NotesNotes…..  Leave it to the freaking Irish!  Here they come, teaching us Americans how to rock.  They out rock the country rockers with hooks and more hooks.  Or maybe they are more grooves than hooks.  I mean, Stephen Young & The Union are coming Stateside to teach us what’s what, and they will if they are anywhere near as good as this video.  I live for this kind of stuff!  Shades of Whispering Pines and Nocona and every other band holding the country rock flag high!

The new album is titled Eagle Fort Rumble and let me tell you, it is impressive!  I haven’t been as high on a group since The Barr Brothers and their Rock with a lot of rhythm and a tinge of country.  Some people may call this Americana and that’s okay as long as they listen.  I call it rock— country rock in places— or maybe just damn good stuff!

And if you think they can’t pull it off live, think again.

Gott in Himmel!  Shaun Cromwell has laid down his acoustic whatever (he plays a variety of instruments) for an electric guitar!  Shades of  Dan Phelps!  Very cool.  Feast your ears!!!!!

Marta Pacek is making people turn their heads.  Chances are that she will be big enough soon that she won’t need me singing her praises.  Just listen.  She has that little something extra, nez pac?

In case you missed this last week, here is another Pacek beauty.

Here she is talking about her past:

Bare bones:

One year ago.

See what I mean?  She’s plenty good enough she doesn’t need me singing her praises.  Sometimes it is best to let the music do the talking.

Carl Anderson has been a true favorite since I first heard him harmonize with Carleigh Nesbit (who has a new album on the way).  Carl has moved to Nashville to give his music a strong push.  I love this guy.  His songwriting is as good as I have heard and he has a way of interpreting his songs which sometimes grabs at the heart.  Take a listen.

Whoa!  The Legendary Shack Shakers are back and grooving as good as ever.  Here’s a peak at the new album (which has just been released— hint, hint).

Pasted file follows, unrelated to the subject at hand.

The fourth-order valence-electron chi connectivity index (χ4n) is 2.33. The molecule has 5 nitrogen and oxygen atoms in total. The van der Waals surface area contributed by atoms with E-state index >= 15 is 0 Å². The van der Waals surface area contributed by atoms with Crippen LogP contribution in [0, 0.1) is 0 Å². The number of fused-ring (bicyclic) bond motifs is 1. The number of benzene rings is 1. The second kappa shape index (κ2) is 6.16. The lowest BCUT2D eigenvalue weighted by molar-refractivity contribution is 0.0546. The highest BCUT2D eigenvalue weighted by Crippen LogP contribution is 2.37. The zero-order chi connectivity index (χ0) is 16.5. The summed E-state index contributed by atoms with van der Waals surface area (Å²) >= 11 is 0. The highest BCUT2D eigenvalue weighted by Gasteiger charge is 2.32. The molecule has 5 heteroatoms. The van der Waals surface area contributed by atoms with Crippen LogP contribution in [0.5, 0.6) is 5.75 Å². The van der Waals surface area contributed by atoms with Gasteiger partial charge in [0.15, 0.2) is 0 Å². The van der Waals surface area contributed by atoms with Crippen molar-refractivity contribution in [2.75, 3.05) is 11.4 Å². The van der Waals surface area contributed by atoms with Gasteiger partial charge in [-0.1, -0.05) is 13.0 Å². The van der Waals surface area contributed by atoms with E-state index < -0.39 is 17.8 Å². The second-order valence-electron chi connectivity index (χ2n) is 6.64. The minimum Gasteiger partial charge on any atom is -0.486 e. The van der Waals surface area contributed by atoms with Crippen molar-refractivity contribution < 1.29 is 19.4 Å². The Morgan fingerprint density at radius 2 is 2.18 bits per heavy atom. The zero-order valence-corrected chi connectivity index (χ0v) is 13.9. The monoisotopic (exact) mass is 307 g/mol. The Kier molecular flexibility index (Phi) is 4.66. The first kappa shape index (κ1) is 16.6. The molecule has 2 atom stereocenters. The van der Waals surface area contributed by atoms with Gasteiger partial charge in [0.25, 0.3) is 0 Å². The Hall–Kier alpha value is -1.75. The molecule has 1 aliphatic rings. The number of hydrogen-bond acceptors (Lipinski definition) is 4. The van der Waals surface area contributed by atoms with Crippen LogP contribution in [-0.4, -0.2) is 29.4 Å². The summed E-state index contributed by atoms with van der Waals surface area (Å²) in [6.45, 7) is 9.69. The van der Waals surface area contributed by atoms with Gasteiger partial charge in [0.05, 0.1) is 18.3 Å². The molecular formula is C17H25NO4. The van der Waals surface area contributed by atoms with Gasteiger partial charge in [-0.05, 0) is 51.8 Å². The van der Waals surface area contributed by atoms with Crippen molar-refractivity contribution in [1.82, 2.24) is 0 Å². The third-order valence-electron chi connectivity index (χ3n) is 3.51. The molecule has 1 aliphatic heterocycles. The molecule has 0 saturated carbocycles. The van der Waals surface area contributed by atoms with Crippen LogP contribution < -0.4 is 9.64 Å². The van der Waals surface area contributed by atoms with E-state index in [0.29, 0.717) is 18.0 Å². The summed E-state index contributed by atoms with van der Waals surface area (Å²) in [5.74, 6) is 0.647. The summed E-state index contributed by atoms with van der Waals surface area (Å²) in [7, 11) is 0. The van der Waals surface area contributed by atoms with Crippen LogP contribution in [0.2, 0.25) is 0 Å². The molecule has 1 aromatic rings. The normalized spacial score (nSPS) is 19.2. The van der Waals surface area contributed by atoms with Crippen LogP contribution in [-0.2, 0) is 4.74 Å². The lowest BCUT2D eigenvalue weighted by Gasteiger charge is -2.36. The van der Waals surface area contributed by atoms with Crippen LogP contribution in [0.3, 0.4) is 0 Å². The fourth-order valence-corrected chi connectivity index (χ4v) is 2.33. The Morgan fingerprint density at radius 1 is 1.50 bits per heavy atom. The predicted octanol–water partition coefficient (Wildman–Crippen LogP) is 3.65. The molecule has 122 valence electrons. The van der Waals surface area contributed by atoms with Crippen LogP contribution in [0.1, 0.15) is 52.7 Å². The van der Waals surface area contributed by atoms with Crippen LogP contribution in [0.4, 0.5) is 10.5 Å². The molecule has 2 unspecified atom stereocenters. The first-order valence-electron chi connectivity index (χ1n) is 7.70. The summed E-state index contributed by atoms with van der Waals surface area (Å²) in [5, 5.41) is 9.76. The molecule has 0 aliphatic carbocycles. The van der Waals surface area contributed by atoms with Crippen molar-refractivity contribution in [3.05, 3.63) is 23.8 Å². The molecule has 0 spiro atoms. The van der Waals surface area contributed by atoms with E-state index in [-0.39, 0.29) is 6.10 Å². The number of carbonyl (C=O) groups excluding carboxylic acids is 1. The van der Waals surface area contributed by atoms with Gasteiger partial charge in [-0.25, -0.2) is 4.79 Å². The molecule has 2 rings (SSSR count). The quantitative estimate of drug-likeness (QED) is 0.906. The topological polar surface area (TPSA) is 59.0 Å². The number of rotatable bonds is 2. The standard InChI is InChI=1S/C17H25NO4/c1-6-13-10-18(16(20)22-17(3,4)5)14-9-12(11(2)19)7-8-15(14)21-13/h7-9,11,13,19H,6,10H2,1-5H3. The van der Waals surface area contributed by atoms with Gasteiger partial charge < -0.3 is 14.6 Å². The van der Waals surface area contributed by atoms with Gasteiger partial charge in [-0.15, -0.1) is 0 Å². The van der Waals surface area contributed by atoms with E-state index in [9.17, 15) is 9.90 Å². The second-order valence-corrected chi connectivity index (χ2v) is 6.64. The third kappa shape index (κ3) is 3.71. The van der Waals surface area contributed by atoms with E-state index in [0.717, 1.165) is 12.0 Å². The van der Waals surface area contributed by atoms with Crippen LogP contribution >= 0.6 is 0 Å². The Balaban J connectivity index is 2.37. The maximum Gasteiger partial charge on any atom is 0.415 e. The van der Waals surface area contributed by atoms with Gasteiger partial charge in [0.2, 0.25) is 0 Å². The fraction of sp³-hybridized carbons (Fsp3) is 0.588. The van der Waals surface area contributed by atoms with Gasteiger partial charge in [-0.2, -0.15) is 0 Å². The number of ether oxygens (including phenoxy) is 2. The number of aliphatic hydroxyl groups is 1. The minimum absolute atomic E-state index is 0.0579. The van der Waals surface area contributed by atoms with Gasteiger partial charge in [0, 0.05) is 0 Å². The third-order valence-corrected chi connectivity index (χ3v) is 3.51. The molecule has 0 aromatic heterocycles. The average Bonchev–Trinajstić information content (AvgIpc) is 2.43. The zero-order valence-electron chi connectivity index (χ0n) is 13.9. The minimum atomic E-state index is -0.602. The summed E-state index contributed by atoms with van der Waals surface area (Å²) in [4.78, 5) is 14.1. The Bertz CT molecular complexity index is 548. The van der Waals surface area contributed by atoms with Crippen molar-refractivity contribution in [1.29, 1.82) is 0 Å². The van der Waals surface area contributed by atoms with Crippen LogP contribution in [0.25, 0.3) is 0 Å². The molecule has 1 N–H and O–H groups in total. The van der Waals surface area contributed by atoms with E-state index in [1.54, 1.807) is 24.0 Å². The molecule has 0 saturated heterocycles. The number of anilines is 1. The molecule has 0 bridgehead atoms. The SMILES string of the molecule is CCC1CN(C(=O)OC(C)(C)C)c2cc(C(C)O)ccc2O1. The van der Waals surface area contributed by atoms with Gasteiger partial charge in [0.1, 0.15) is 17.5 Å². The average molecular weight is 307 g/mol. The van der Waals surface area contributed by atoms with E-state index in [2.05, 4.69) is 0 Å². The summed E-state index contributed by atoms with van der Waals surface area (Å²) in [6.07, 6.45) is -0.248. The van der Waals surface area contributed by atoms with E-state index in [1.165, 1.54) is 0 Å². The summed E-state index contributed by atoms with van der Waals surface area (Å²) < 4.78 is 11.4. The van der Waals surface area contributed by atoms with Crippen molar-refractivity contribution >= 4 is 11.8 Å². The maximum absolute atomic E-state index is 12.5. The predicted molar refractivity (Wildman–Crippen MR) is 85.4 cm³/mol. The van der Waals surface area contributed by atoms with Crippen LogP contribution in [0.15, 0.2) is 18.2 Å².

Remember the name of Sharon Koltick?  She was the power that fueled Kink Ador, a band I got lost in for awhile.  Sharon is back and working on a project known as Missionary.  Here is, to my knowledge, their first video.

I hate Nashville.  I mean, I hate the formula-driven sound of what Nashville considers Modern Country.  I’ve watched this video of Hailey Whitters expecting to hear the formula but for some reason, I really like what she’s doing.  There is a sound there which isn’t the standard or something.  Each song seems to stand on its own.  Take a listen and let me know what you think.

Quite awhile ago, Delta Saints sent me a link to a video of Death Letter Jubilee, a song I liked just for the song title.  They are back with a new album and a rhythm-laden leadoff single titled Heavy Hammer I like just as much.  If you want to see a good show, everyone tells me these guys put one on.

Tell you what.  I’m getting tired.  If you made it this far, you are too.  So let us call it until next week at which time I will regale you with, uh… well, we’ll see, won’t we?  Have any tips on music not getting its just due, let me know.

=FGJ=

Frank’s column appears every Wednesday

Contact us at dbawis@rogers.com

DBAWIS ButtonFrank Gutch Jr. looks like Cary Grant, writes like Hemingway and smells like Pepe Le Pew. He has been thrown out of more hotels than Keith Moon, is only slightly less pompous than Garth Brooks and at one time got laid at least once a year (one year in a row). He has written for various publications, all of which have threatened to sue if mentioned in any of his columns, and takes pride in the fact that he has never been quoted. Read at your own peril.”